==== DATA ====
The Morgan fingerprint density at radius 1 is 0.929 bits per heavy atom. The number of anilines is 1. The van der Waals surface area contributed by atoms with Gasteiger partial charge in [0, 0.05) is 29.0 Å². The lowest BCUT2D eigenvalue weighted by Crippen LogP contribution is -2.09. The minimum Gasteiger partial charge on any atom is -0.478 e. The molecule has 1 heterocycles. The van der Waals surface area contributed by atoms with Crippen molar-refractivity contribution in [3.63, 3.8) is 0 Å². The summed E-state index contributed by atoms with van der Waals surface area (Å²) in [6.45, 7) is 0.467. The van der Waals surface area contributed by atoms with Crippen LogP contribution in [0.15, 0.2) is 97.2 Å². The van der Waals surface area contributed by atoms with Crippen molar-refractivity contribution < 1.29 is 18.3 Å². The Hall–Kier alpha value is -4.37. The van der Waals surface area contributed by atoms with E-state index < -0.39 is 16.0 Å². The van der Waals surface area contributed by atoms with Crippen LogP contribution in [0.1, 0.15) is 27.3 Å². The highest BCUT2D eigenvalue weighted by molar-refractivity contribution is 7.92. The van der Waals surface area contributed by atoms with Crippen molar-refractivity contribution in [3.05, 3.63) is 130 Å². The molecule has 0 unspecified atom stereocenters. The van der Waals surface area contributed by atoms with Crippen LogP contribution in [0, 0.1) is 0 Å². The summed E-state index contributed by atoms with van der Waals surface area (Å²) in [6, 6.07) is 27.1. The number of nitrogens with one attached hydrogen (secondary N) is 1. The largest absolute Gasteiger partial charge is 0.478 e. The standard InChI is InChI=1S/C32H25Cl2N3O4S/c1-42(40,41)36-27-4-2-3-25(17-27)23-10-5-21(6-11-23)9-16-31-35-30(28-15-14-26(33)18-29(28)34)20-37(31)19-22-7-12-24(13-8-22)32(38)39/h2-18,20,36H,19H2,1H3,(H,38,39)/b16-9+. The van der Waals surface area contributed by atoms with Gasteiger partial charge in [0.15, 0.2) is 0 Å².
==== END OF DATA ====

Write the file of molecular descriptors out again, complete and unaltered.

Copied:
The Morgan fingerprint density at radius 1 is 0.929 bits per heavy atom. The number of anilines is 1. The van der Waals surface area contributed by atoms with Gasteiger partial charge in [0, 0.05) is 29.0 Å². The lowest BCUT2D eigenvalue weighted by Crippen LogP contribution is -2.09. The minimum Gasteiger partial charge on any atom is -0.478 e. The molecule has 1 heterocycles. The van der Waals surface area contributed by atoms with Crippen molar-refractivity contribution in [3.63, 3.8) is 0 Å². The summed E-state index contributed by atoms with van der Waals surface area (Å²) in [6.45, 7) is 0.467. The van der Waals surface area contributed by atoms with Crippen LogP contribution in [0.15, 0.2) is 97.2 Å². The van der Waals surface area contributed by atoms with Crippen molar-refractivity contribution < 1.29 is 18.3 Å². The Hall–Kier alpha value is -4.37. The van der Waals surface area contributed by atoms with E-state index < -0.39 is 16.0 Å². The van der Waals surface area contributed by atoms with Crippen LogP contribution in [0.1, 0.15) is 27.3 Å². The highest BCUT2D eigenvalue weighted by molar-refractivity contribution is 7.92. The van der Waals surface area contributed by atoms with Crippen molar-refractivity contribution in [3.05, 3.63) is 130 Å². The molecule has 0 unspecified atom stereocenters. The van der Waals surface area contributed by atoms with Crippen LogP contribution in [0, 0.1) is 0 Å². The summed E-state index contributed by atoms with van der Waals surface area (Å²) in [6, 6.07) is 27.1. The number of nitrogens with one attached hydrogen (secondary N) is 1. The largest absolute Gasteiger partial charge is 0.478 e. The standard InChI is InChI=1S/C32H25Cl2N3O4S/c1-42(40,41)36-27-4-2-3-25(17-27)23-10-5-21(6-11-23)9-16-31-35-30(28-15-14-26(33)18-29(28)34)20-37(31)19-22-7-12-24(13-8-22)32(38)39/h2-18,20,36H,19H2,1H3,(H,38,39)/b16-9+. The van der Waals surface area contributed by atoms with Gasteiger partial charge in [0.15, 0.2) is 0 Å².